News You Can Use Digest - January 12, 2018 - State and Federal Communications

January 12, 2018  •  

News You Can Use Digest – January 12, 2018





These Are the Only Two States That Don’t Require Lawmakers to Disclose Finances
Center for Public Integrity – Kristian Hernandez | Published: 1/8/2018

Despite ongoing efforts to bring about reform, Michigan and Idaho are the last remaining holdouts among states that do not require lawmakers to disclose anything about their personal finances. While watchdogs say this sort of personal financial disclosure is a crucial tool for holding lawmakers accountable to the public, the prospects for change in Boise and Lansing are uncertain at best.


Lobbyists Have a New Secret Weapon – Alexandra Stratton | Published: 1/10/2018

While the face of lobbying is often a government relations executive trekking the halls of Capitol Hill armed with talking points, attending luncheons, and writing op-eds, the hidden side of the business entails hours of research and grunt work. And despite the billions of dollars that corporations pour into lobbying efforts each year, the work has remained relatively low-tech. Part of the problem is knowing how to sift through reams of information. Alex Wirth co-founded Quorum Analytics in his Harvard dorm room. The idea was to give lobbyists the tools to automate some of the more rote, labor-intensive parts of their work. Wirth claims Quorum has built the world’s most comprehensive database of legislative information.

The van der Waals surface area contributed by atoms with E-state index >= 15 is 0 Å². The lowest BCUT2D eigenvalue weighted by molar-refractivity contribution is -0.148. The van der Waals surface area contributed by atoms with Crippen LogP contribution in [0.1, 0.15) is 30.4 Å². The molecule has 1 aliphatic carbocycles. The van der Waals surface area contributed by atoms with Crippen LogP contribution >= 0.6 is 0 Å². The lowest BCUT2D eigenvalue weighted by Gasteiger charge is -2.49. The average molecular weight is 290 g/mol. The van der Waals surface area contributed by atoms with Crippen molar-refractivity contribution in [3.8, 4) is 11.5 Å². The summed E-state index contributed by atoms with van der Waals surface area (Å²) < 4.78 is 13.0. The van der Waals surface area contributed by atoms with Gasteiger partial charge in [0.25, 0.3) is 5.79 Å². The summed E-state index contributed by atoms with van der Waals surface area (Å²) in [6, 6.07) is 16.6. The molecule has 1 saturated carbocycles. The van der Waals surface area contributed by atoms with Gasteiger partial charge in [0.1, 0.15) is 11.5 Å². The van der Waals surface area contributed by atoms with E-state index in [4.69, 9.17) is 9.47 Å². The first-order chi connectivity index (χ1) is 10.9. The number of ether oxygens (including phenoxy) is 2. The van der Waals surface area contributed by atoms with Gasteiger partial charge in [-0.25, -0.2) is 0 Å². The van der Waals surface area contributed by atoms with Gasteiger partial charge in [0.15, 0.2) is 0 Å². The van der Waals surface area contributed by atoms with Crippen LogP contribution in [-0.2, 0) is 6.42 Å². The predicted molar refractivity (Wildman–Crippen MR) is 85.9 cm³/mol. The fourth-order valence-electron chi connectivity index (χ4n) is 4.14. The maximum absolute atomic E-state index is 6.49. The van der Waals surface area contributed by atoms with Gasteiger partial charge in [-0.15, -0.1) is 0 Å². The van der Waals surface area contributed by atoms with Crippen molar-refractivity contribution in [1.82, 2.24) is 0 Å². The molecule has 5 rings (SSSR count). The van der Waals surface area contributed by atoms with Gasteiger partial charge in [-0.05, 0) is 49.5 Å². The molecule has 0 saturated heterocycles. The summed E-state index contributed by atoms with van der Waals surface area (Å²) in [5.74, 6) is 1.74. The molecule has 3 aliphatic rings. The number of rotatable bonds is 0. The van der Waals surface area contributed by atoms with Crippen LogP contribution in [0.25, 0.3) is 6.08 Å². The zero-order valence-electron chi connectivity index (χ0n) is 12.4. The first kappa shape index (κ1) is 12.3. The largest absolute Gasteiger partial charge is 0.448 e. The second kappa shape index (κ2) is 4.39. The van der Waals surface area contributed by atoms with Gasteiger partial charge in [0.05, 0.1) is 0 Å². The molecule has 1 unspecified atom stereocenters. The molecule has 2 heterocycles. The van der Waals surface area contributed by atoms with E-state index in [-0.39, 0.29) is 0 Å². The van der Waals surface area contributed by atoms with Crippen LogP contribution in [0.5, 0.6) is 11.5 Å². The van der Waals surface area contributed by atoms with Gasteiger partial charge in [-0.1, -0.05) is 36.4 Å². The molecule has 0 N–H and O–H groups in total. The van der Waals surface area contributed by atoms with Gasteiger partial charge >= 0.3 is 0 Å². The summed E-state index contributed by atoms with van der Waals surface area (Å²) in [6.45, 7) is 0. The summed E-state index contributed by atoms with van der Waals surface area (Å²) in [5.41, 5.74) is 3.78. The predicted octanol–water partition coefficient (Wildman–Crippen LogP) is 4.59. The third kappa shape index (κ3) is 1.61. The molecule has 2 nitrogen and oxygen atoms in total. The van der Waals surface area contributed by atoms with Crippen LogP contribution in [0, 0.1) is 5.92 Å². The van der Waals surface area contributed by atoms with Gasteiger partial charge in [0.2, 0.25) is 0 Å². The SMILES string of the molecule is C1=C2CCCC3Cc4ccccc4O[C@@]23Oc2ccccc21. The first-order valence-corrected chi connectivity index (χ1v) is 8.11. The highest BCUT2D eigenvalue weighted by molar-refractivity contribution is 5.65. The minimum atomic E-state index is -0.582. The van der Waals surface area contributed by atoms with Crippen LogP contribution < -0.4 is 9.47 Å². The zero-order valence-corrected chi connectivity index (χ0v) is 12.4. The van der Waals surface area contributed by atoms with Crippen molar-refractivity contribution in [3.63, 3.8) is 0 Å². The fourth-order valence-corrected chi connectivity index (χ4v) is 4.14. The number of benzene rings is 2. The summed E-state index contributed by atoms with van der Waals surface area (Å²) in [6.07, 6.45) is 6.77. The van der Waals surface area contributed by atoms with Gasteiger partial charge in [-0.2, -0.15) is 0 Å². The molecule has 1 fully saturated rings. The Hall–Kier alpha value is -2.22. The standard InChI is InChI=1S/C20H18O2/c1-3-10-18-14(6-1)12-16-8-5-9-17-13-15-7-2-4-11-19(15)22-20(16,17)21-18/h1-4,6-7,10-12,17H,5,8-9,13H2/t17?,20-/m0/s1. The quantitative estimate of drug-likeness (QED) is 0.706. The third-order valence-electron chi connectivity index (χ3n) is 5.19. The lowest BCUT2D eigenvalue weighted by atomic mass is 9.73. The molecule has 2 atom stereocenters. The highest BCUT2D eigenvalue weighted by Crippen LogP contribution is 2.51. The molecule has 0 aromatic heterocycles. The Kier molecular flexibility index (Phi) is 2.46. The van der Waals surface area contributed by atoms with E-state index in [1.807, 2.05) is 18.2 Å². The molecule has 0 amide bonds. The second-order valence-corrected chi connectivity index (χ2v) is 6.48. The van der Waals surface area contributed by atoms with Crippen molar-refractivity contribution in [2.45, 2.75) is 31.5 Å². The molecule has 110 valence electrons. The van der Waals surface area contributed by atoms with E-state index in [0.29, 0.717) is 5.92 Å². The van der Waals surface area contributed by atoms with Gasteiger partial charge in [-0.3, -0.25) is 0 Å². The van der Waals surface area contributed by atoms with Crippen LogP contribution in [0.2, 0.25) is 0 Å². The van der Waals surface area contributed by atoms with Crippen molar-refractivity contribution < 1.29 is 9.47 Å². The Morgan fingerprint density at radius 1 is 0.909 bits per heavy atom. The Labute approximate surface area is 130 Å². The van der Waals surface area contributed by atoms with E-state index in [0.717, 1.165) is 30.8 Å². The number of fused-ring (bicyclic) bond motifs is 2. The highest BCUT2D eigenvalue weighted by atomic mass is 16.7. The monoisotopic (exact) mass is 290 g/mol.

Obstruction Inquiry Shows Trump’s Struggle to Keep Grip on Russia Investigation
MSN – Michael Schmidt (New York Times) | Published: 1/4/2018

Special Counsel Robert Mueller is aware of an unsuccessful attempt by President Trump to lobby Attorney General Jeff Sessions not to recuse himself from the Justice Department’s Russia inquiry. The New York Times reported Trump had ordered White House Counsel Don McGahn to stop Sessions from recusing himself from oversight of the probe into Russian interference in the 2016 election. The reported attempt to have a political ally maintain control of an investigation into his associates would add to a list of possible examples of Trump seeking to influence the Justice Department, and opening himself up to potential obstruction of justice claims.